URL Shortener Microservice Test Fails

I have tested my code for the URL shortener using different URLs (Wrong and Correct URLs) and they all work well. However, on submission of my code link to FCC, it gives an error.

see the test that gives the error below.

If you pass an invalid URL that doesn't follow the valid
format, the JSON response will contain
{ error: 'invalid url' }
// tests completed

At first, I thought it was case sensitive and the error output had to be exactly { error: 'invalid url' }. I tried setting my JSON error output to all lower case and the FCC error continued.

I made the output { error: 'invalid URL' } and { error: 'Invalid URL' } still no success.

During my URL validation, I had set 2 error messages.

  1. If URL does not follow the http://example.com format, you get { error: 'invalid URL' }
  2. if the URL hostname does not map to a valid address, you get { error: 'invalid Hostname' }

I thought this was the cause of the FCC Test Failure and had set both errors to output { error: 'invalid url' } yet the test still failed.

I will appreciate it if I am advised on a way forward on this issue.

My project link

solution: Glitch :・゚✧

My browser information:

User Agent is: Mozilla/5.0 (Windows NT 10.0; Win64; x64) AppleWebKit/537.36 (KHTML, like Gecko) Chrome/92.0.4515.159 Safari/537.36

Challenge: URL Shortener Microservice

Link to the challenge:

When I run the fCC tests against your project, I get this error

frame-runner.js:98 TypeError: Cannot read property 'toLowerCase' of undefined
    at eval

in the browser console, which means the tests are getting an empty response. That’s probably because you’re sending a status of 400, which the tests interpret as failure. So you would need to remove that despite it making sense for a real app.

I can’t get glitch to fork and run right now, but you should log all your inputs and responses to your isValidUrl function in your URL controller because I believe it has the same problems I discussed here. The fCC tests don’t send a bare URL; they have some URL parameters tacked on as well that dns.lookup() cowardly refuses to handle.

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I did not even remember that the browser has a console. I guess I have been trying to fix this issue for days now and I am already out of ideas.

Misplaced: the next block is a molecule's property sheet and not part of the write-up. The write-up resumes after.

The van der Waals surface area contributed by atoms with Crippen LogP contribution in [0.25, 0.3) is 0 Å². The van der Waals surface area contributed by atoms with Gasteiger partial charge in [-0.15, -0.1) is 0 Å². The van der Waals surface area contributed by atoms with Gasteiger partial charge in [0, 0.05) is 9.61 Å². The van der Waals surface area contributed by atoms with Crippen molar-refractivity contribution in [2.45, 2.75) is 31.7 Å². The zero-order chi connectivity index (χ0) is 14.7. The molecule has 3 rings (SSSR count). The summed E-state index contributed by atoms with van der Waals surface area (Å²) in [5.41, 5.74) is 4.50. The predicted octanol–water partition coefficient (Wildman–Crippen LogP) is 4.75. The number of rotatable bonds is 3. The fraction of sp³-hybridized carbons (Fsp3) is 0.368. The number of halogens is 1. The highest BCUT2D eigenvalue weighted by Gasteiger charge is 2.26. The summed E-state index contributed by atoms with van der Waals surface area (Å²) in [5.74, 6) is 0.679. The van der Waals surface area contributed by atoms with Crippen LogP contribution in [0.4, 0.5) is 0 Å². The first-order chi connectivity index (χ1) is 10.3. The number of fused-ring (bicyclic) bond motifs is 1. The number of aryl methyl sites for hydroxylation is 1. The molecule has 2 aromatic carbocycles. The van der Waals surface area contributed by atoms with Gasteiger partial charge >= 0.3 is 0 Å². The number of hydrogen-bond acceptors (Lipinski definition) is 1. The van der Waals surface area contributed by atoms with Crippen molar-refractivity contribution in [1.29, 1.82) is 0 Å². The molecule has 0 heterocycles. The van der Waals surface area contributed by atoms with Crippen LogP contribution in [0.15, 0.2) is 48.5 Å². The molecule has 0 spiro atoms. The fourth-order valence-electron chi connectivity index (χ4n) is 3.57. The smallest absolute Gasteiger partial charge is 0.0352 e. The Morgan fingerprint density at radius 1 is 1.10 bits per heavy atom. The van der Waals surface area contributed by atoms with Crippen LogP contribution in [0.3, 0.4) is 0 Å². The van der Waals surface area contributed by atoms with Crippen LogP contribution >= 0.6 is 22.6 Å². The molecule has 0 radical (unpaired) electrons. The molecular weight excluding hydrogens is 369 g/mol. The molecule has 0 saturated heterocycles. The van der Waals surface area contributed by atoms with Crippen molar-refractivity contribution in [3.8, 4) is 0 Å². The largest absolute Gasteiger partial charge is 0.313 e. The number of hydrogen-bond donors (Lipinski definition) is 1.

I have taken out the status code (400) associated with the isValidUrl in my controller. However, the error is still showing up with pride.

I already set short_url to store itself on the database. If it does not exist (as in the case of a first POST request to shorten a URL) it creates itself and still gets stored on the database.

I am upcoming so, even if I make series of logs, I may end up not being able to decipher which of the information will be useful to fix my problem. I did a few console.log() though, particularly in the isValidUrl function. This feels like where the issue might be coming from. Nothing colourful yet after me Logging

I am still struggling with the issue.

From the browser error that you shared and to my understanding, I can interpret it to mean that there is a missing return value and hence the undefined. I am not sure if I can tell where this is coming from.

Thank you for your response.

Let me know if you find any other corrections that I can make, to get me running.

Like I said, it’s your URL validation that is failing. Add logging to your the validation part of your route:

const isValidUrl = (req, res, next) => {

  try {
    const validUrl = new URL(req.body.url);
    if (validUrl.origin === "null") {
      console.log('null URL');
      console.log({ error: "invalid url" });
      return res.json({ error: "invalid url" });
    } else {
      console.log('try dns.lookup()');
      dns.lookup(validUrl.hostname, (err, addr, family) => {
        if (err || !addr) {
          console.log(`failed dns.lookup() on URL: ${req.body.url}`)
          console.log({ error: "invalid hostname" });
          return res.json({ error: "invalid hostname" });
        console.log(`no dns.lookup() errors, ${req.body.url} must be valid`);
  } catch (err) {
    console.log('caught error');
    console.log({error: "invalid url"});
    return res.json({error: "invalid url"});

and you get this output after running the fCC tests:

{ url: 'ftp:/john-doe.org' }
try dns.lookup()
no dns.lookup() errors, ftp:/john-doe.org must be valid

but that URL is not valid.

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